George was born in Somerset in 1924, the same year that renowned collector of folk songs Cecil Sharp died. Sharp's songs, taught in schools throughout Somerset, are a staple part of George's musical heritage. Brimbledown Fair was one of George's father's songs. The family lived next door to James Bishop, whose version Sharp published. George first learned the song The Seeds of Love at school. This was the first song that Cecil Sharp collected.

The Withers family came from Wells where they farmed the same land for 400 years. George was the fifth child and only son of six children. My mother, like me with my four siblings, was the youngest.

George and the girls: From top, identical twins Marjorie and Joan, Edith, Muriel, George and my mother, Pamela.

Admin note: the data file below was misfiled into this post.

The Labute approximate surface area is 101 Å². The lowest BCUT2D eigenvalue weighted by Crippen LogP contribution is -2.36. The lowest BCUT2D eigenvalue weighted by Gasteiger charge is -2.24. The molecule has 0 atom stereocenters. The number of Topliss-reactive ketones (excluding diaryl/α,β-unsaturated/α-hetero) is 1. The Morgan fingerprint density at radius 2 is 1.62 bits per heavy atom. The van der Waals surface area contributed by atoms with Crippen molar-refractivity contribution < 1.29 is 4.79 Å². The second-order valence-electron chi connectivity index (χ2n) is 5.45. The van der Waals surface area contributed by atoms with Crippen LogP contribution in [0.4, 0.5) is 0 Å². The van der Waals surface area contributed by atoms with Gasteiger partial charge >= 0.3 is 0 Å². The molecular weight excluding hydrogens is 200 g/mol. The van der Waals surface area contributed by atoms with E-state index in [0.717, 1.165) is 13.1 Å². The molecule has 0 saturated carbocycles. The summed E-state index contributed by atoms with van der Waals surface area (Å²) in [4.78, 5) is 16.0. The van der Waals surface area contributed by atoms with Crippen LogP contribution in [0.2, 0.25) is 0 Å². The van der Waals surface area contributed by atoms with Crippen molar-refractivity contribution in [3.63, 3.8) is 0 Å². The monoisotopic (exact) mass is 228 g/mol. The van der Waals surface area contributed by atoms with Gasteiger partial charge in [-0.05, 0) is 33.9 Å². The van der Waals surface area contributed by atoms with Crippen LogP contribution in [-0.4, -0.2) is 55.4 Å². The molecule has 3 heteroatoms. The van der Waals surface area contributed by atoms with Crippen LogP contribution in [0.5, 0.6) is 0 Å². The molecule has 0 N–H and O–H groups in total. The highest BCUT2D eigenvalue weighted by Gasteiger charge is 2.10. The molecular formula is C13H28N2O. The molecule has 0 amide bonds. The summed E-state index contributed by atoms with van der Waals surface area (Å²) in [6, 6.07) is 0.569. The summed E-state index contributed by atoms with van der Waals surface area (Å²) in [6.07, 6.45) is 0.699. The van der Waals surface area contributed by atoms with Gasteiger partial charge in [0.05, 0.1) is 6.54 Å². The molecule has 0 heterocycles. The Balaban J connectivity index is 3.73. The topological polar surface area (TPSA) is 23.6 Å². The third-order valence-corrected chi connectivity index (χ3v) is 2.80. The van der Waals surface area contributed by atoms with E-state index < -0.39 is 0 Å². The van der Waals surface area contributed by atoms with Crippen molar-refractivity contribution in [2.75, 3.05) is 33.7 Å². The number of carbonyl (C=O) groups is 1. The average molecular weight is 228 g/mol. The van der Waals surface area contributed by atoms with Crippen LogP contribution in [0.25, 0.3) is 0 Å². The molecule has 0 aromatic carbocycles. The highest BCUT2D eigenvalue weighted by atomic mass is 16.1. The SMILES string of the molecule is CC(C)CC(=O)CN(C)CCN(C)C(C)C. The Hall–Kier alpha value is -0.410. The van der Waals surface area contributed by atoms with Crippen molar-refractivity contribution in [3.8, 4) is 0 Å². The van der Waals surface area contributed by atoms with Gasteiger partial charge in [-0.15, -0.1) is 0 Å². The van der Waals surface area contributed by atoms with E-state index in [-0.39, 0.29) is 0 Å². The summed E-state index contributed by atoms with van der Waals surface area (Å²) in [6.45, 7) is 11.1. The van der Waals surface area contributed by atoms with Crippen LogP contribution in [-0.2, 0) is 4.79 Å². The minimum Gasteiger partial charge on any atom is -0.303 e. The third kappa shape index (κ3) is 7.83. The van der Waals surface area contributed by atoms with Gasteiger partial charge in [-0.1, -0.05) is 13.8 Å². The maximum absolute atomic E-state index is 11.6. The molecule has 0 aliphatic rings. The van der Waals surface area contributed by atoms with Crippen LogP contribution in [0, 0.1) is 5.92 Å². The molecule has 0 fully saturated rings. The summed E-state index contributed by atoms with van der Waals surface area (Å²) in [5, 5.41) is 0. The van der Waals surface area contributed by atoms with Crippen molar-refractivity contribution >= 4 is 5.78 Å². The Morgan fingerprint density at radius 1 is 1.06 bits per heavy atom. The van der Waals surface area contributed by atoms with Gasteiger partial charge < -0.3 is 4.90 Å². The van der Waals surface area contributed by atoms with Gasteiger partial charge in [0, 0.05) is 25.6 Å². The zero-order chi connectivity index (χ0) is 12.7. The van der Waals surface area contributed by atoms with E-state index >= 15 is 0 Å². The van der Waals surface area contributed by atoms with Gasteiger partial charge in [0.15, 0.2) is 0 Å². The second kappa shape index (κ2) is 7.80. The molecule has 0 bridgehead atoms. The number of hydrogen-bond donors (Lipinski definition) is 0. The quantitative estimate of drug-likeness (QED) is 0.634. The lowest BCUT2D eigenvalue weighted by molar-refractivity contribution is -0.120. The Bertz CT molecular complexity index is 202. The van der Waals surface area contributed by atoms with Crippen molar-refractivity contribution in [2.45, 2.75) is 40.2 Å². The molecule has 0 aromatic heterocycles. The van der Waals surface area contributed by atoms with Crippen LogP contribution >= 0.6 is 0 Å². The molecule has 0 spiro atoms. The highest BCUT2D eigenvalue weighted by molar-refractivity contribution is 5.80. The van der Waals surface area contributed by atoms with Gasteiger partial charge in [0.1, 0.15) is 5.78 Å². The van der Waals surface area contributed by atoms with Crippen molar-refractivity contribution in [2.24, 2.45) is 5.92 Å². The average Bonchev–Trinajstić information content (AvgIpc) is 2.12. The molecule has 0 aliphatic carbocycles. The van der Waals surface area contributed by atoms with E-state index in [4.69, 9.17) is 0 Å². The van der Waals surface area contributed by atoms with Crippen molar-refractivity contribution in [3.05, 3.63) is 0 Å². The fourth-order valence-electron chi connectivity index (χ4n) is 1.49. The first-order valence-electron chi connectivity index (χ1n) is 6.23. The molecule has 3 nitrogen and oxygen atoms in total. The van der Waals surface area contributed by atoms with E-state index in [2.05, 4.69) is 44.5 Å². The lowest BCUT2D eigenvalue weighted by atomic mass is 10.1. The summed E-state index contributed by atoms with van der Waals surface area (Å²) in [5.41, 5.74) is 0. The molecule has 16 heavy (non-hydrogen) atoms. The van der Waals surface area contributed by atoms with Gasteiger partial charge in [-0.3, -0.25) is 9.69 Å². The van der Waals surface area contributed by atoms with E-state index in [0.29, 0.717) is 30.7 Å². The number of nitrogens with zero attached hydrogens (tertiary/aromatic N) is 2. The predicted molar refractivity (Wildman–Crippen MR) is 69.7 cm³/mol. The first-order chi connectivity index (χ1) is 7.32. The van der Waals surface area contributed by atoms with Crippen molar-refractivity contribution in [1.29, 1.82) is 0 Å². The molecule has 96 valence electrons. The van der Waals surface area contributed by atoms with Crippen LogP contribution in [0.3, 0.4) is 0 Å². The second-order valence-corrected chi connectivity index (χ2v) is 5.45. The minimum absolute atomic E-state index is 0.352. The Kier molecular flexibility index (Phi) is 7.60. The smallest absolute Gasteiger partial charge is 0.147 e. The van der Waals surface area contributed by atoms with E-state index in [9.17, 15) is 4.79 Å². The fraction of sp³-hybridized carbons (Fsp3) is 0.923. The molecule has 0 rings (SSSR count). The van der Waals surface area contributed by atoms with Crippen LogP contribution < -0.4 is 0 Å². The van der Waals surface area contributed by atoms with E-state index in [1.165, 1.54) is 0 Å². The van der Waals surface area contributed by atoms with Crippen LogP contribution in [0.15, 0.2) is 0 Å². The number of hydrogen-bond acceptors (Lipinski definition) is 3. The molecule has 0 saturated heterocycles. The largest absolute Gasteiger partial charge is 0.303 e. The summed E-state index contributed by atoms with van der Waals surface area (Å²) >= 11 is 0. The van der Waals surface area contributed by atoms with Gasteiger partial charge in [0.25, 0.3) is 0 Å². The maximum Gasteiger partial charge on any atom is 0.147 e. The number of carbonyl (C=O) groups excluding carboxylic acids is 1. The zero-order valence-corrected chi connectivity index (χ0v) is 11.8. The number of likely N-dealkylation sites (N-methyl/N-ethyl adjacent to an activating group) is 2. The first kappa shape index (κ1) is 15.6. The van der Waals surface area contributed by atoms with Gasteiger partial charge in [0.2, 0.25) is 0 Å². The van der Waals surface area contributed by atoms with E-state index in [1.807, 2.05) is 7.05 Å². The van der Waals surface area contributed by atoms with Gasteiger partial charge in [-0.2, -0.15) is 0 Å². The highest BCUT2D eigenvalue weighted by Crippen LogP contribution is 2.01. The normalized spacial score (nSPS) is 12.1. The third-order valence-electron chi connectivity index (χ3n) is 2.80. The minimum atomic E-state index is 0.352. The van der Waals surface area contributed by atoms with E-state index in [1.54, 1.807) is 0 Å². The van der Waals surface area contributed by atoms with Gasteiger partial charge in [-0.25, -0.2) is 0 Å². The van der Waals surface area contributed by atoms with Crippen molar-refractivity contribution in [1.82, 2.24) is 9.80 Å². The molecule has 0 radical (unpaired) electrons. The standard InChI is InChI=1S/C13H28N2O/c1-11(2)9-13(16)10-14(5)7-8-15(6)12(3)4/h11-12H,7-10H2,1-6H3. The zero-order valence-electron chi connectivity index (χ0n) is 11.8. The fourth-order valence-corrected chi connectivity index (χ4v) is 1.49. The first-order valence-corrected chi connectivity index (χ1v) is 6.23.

George's love of singing began from an early age. His mother and father were both musical. His mother used to sing old music hall songs to the children and his father, Percy, sang regularly in choirs and village concerts.

In Bob and Jacqueline Patten's book, Somerset Scrapbook (1987), George recalls: "Father was a dairy farmer and there were six of us children and no milking machines in those days.

"We used to milk a few cows in the morning before we went to school and again in the afternoon when we came home. I've been milking cows, on and off, since I was about four years old.

"Well, we'd be there in the cow stall, milking, and Father'd be singing out of one side of his mouth, so as not to get the cow hairs in there, and always sang while he was milking.

"And I always sang while I was milking, even when I had a milking machine. He sang the songs that he enjoyed singing, that lasted a good long time, about twenty five verses. That would last out three cows, sort of thing. And I suppose I had a memory for things like that and they just stuck. That's all there is to it, that's how I came to sing these older songs."